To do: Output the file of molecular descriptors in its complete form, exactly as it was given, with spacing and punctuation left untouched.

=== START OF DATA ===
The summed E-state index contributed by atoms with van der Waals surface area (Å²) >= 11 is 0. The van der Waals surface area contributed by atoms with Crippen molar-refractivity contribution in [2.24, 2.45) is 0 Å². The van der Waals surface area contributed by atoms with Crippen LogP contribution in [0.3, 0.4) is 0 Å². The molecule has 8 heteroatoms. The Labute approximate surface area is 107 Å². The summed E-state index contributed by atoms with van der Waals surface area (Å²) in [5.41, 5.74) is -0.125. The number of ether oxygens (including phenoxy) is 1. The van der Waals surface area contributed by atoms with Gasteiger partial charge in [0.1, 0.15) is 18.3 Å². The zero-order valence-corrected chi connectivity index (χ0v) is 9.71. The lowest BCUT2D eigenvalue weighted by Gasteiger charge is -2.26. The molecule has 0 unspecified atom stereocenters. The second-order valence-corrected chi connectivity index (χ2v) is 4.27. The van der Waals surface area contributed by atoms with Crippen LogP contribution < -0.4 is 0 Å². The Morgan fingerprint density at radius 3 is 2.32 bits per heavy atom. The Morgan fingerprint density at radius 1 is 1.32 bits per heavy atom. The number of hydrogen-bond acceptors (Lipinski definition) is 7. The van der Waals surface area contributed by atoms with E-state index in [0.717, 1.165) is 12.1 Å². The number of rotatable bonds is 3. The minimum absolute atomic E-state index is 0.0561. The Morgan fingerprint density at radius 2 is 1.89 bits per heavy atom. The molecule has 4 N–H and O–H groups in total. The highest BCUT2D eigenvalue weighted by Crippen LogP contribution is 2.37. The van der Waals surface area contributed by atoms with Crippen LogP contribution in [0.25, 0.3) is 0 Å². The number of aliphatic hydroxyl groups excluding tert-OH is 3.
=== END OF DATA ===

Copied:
The summed E-state index contributed by atoms with van der Waals surface area (Å²) >= 11 is 0. The van der Waals surface area contributed by atoms with Crippen molar-refractivity contribution in [2.24, 2.45) is 0 Å². The van der Waals surface area contributed by atoms with Crippen LogP contribution in [0.3, 0.4) is 0 Å². The molecule has 8 heteroatoms. The Labute approximate surface area is 107 Å². The summed E-state index contributed by atoms with van der Waals surface area (Å²) in [5.41, 5.74) is -0.125. The number of ether oxygens (including phenoxy) is 1. The van der Waals surface area contributed by atoms with Gasteiger partial charge in [0.1, 0.15) is 18.3 Å². The zero-order valence-corrected chi connectivity index (χ0v) is 9.71. The lowest BCUT2D eigenvalue weighted by Gasteiger charge is -2.26. The molecule has 0 unspecified atom stereocenters. The second-order valence-corrected chi connectivity index (χ2v) is 4.27. The van der Waals surface area contributed by atoms with Crippen LogP contribution < -0.4 is 0 Å². The Morgan fingerprint density at radius 3 is 2.32 bits per heavy atom. The Morgan fingerprint density at radius 1 is 1.32 bits per heavy atom. The number of hydrogen-bond acceptors (Lipinski definition) is 7. The van der Waals surface area contributed by atoms with E-state index in [0.717, 1.165) is 12.1 Å². The number of rotatable bonds is 3. The minimum absolute atomic E-state index is 0.0561. The Morgan fingerprint density at radius 2 is 1.89 bits per heavy atom. The molecule has 4 N–H and O–H groups in total. The highest BCUT2D eigenvalue weighted by Crippen LogP contribution is 2.37. The van der Waals surface area contributed by atoms with Crippen LogP contribution in [0.25, 0.3) is 0 Å². The number of aliphatic hydroxyl groups excluding tert-OH is 3.